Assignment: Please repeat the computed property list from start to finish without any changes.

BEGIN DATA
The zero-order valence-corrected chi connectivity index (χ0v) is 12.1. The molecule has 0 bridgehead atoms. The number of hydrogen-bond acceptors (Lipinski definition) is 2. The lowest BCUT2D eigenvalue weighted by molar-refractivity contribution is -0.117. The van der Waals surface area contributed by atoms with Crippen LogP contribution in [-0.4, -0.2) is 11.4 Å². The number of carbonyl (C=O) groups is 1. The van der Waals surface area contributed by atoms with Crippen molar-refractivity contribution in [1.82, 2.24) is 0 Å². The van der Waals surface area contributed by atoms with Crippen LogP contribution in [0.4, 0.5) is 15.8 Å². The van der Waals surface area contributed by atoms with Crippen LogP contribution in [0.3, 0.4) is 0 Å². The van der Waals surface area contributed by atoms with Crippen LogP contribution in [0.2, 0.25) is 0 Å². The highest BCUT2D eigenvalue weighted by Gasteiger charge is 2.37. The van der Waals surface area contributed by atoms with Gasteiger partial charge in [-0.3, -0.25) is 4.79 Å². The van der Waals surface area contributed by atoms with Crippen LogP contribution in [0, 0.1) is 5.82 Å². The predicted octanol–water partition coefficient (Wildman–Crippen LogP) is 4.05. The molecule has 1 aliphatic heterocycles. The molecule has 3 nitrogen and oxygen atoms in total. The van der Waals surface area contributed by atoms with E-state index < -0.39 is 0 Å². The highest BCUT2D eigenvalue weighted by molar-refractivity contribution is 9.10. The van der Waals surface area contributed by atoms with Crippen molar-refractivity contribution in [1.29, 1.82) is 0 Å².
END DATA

The zero-order valence-corrected chi connectivity index (χ0v) is 12.1. The molecule has 0 bridgehead atoms. The number of hydrogen-bond acceptors (Lipinski definition) is 2. The lowest BCUT2D eigenvalue weighted by molar-refractivity contribution is -0.117. The van der Waals surface area contributed by atoms with Crippen LogP contribution in [-0.4, -0.2) is 11.4 Å². The number of carbonyl (C=O) groups is 1. The van der Waals surface area contributed by atoms with Crippen molar-refractivity contribution in [1.82, 2.24) is 0 Å². The van der Waals surface area contributed by atoms with Crippen LogP contribution in [0.4, 0.5) is 15.8 Å². The van der Waals surface area contributed by atoms with Crippen LogP contribution in [0.3, 0.4) is 0 Å². The van der Waals surface area contributed by atoms with Crippen LogP contribution in [0.2, 0.25) is 0 Å². The highest BCUT2D eigenvalue weighted by Gasteiger charge is 2.37. The van der Waals surface area contributed by atoms with Gasteiger partial charge in [-0.3, -0.25) is 4.79 Å². The van der Waals surface area contributed by atoms with Crippen LogP contribution in [0, 0.1) is 5.82 Å². The predicted octanol–water partition coefficient (Wildman–Crippen LogP) is 4.05. The molecule has 1 aliphatic heterocycles. The molecule has 3 nitrogen and oxygen atoms in total. The van der Waals surface area contributed by atoms with E-state index < -0.39 is 0 Å². The highest BCUT2D eigenvalue weighted by molar-refractivity contribution is 9.10. The van der Waals surface area contributed by atoms with Crippen molar-refractivity contribution in [1.29, 1.82) is 0 Å².